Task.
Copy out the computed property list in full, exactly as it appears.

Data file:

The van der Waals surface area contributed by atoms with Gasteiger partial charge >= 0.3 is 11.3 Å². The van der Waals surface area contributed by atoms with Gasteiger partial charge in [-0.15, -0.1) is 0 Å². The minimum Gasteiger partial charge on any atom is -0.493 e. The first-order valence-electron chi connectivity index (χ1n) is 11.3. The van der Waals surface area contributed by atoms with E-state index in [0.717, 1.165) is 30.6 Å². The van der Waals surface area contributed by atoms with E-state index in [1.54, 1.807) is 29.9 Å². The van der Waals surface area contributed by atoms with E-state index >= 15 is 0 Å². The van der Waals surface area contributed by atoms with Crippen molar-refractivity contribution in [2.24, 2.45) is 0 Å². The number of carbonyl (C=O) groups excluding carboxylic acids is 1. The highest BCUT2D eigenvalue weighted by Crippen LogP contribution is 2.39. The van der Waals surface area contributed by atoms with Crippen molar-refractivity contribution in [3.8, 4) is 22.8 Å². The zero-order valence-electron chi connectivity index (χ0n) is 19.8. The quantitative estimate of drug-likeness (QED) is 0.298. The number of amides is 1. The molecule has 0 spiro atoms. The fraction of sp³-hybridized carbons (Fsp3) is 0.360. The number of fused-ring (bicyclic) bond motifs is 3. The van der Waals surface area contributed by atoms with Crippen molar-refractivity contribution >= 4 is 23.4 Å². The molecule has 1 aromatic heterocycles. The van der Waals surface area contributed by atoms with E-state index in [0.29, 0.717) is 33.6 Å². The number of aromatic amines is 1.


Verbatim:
The van der Waals surface area contributed by atoms with Gasteiger partial charge >= 0.3 is 11.3 Å². The van der Waals surface area contributed by atoms with Gasteiger partial charge in [-0.15, -0.1) is 0 Å². The minimum Gasteiger partial charge on any atom is -0.493 e. The first-order valence-electron chi connectivity index (χ1n) is 11.3. The van der Waals surface area contributed by atoms with E-state index in [0.717, 1.165) is 30.6 Å². The van der Waals surface area contributed by atoms with E-state index in [1.54, 1.807) is 29.9 Å². The van der Waals surface area contributed by atoms with E-state index >= 15 is 0 Å². The van der Waals surface area contributed by atoms with Crippen molar-refractivity contribution in [2.24, 2.45) is 0 Å². The number of carbonyl (C=O) groups excluding carboxylic acids is 1. The highest BCUT2D eigenvalue weighted by Crippen LogP contribution is 2.39. The van der Waals surface area contributed by atoms with Crippen molar-refractivity contribution in [3.8, 4) is 22.8 Å². The zero-order valence-electron chi connectivity index (χ0n) is 19.8. The quantitative estimate of drug-likeness (QED) is 0.298. The number of amides is 1. The molecule has 0 spiro atoms. The fraction of sp³-hybridized carbons (Fsp3) is 0.360. The number of fused-ring (bicyclic) bond motifs is 3. The van der Waals surface area contributed by atoms with Crippen molar-refractivity contribution >= 4 is 23.4 Å². The molecule has 1 aromatic heterocycles. The van der Waals surface area contributed by atoms with E-state index in [0.29, 0.717) is 33.6 Å². The number of aromatic amines is 1.